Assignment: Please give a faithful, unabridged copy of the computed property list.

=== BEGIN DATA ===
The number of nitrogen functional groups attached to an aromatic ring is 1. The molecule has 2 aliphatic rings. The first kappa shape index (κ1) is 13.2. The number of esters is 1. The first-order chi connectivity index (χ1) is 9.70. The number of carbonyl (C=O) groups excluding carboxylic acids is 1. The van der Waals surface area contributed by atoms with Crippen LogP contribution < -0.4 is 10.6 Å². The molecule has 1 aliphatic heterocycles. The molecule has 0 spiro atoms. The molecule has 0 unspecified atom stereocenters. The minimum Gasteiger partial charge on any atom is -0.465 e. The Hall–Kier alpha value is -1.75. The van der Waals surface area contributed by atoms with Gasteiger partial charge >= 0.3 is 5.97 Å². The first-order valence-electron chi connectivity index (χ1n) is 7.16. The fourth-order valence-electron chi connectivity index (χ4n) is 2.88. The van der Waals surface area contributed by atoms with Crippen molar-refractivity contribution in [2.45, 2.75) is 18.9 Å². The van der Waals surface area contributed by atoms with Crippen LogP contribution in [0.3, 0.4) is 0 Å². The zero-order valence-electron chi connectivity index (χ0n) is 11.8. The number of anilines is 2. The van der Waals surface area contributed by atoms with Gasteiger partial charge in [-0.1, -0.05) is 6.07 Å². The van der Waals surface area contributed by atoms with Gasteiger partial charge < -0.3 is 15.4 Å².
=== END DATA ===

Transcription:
The number of nitrogen functional groups attached to an aromatic ring is 1. The molecule has 2 aliphatic rings. The first kappa shape index (κ1) is 13.2. The number of esters is 1. The first-order chi connectivity index (χ1) is 9.70. The number of carbonyl (C=O) groups excluding carboxylic acids is 1. The van der Waals surface area contributed by atoms with Crippen LogP contribution < -0.4 is 10.6 Å². The molecule has 1 aliphatic heterocycles. The molecule has 0 spiro atoms. The molecule has 0 unspecified atom stereocenters. The minimum Gasteiger partial charge on any atom is -0.465 e. The Hall–Kier alpha value is -1.75. The van der Waals surface area contributed by atoms with Gasteiger partial charge >= 0.3 is 5.97 Å². The first-order valence-electron chi connectivity index (χ1n) is 7.16. The fourth-order valence-electron chi connectivity index (χ4n) is 2.88. The van der Waals surface area contributed by atoms with Crippen molar-refractivity contribution in [2.45, 2.75) is 18.9 Å². The van der Waals surface area contributed by atoms with Crippen LogP contribution in [0.3, 0.4) is 0 Å². The zero-order valence-electron chi connectivity index (χ0n) is 11.8. The number of anilines is 2. The van der Waals surface area contributed by atoms with Gasteiger partial charge in [-0.1, -0.05) is 6.07 Å². The van der Waals surface area contributed by atoms with Gasteiger partial charge < -0.3 is 15.4 Å².